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Music People: Charlie Edwards gets a store of his own

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Charlie Edwards's parents used to play a game called Quaker. Object: whoever stays quiet the longest wins. Edwards always lost. He was told, "If you don't quit talking so much you'll go deaf." He heard this more often as his taste in music veered to increasingly loud rock 'n' roll, and now his story has become the name of a new record store: The Quaker Goes Deaf.

Along with his partners Mark Swindle and Elisa Keir, Edwards opened the store this May on North Avenue in Wicker Park, offering new and used imports, indie CDs, vinyl records, and videos. The neighborhood may be known for its alternative music scene, but until recently there weren't many places to buy records. Now the area around the intersection of North, Damen, and Milwaukee boasts Wax Trax, Reckless Records, and the Quaker's shop.

Edwards traces his musical development to the late 1960s. "I sent my mom out to buy "Haunted House,' and she came back with "House of the Rising Sun.' It was the best mistake she ever made." He later became a bit of a legend in Champaign-Urbana. He worked at the store Record Swap, hosted a radio show on WEFT, and in 1980 started the popular "new wave night" at Chester Street dance club. Eventually Edwards moved to Chicago and worked for Reckless on Broadway for six years.

When Swindle and Keir came up with the idea of opening the Quaker Goes Deaf, Edwards jumped at the chance to finally run his own store. "When I've had enough of this, I'll know, because I won't care about the music anymore," he explains. "The pleasure of being an owner is turning someone on to something they wouldn't ordinarily buy." Edwards labels products with comments to help the uneducated buyer, a practice that made him a favorite at Record Swap. These notes mostly give synopses of records and tell you something about the sound, often comparing it to other music. Sometimes the notes have a personal touch, adopting the slant of a friend who happens to live and breathe music. For example, a 1968 record called Touch by a "progressive/psychedelic" band of the same name carries a label that confides, "This is the LP I was listening to when I freaked out on mescaline. It was at least three years before I could deal with hearing it again."

Edwards's partner Swindle hopes to enlarge their audience by having a Web page on the Internet. "We're going for a narrow slice of the market," Swindle says. "We can increase our customer base in alternative music through the Internet." The page includes the store's top ten picks of the week, event listings, photos of the store and staff, and comics by Swindle and Keir. In the works are a map of how to get to the store, sound clips from CDs, and a direct-order catalog. The page will also provide access to other Web sites, including the Underground Music Archives.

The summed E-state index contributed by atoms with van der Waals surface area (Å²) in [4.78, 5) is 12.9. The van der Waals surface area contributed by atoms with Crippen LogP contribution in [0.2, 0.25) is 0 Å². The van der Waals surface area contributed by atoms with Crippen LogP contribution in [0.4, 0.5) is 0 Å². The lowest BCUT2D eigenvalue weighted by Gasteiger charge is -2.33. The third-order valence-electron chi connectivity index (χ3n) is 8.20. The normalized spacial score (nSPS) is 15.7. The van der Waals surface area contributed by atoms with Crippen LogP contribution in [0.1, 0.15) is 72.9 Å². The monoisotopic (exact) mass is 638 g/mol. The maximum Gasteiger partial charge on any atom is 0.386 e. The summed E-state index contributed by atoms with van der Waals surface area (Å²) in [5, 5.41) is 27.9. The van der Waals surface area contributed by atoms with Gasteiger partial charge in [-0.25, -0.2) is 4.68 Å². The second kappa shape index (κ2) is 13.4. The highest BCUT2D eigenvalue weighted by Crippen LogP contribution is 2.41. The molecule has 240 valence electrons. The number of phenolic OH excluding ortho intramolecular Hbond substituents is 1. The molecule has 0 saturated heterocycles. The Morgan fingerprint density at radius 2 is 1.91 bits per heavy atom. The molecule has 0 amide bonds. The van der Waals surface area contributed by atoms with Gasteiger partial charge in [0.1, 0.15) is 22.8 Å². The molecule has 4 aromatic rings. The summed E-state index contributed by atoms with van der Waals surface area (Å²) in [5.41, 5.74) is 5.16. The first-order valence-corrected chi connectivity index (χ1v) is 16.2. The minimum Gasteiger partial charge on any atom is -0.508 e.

For those not surfing the Internet, the store plans to offer a mail-order catalog, as well as postcards to alert collectors when it's bought their favorites. Edwards makes house calls to purchase large collections. He finds it doesn't pay off nine-tenths of the time, but "the other tenth you find something really special. The LP market has increased in the last two years, and it's much more of a collector's market. The sound is appreciably better, and the artwork is a 12-by-12-inch field of something only you or a few people have."

With the store staying open as late as midnight, audiophiles can walk up the street from a concert and buy music by the bands they've just heard. The store's extensive categorization can also help. "We made an effort to create our own subgenres," Edwards says. Like Ambient Industrial Experimental. "Most stores would put it under dance or rock or jazz, but this is more oriented to the store we all envisioned."

The Quaker Goes Deaf is at 1937 W. North. It's open 11 AM to midnight Monday through Saturday, noon to 8 PM Sunday. The Quaker's Web site is at http://www.hooked.net/users/jblack/quaker.html. Call 252-9334 for more information.

Art accompanying story in printed newspaper (not available in this archive): photo/Nathan Mandell.

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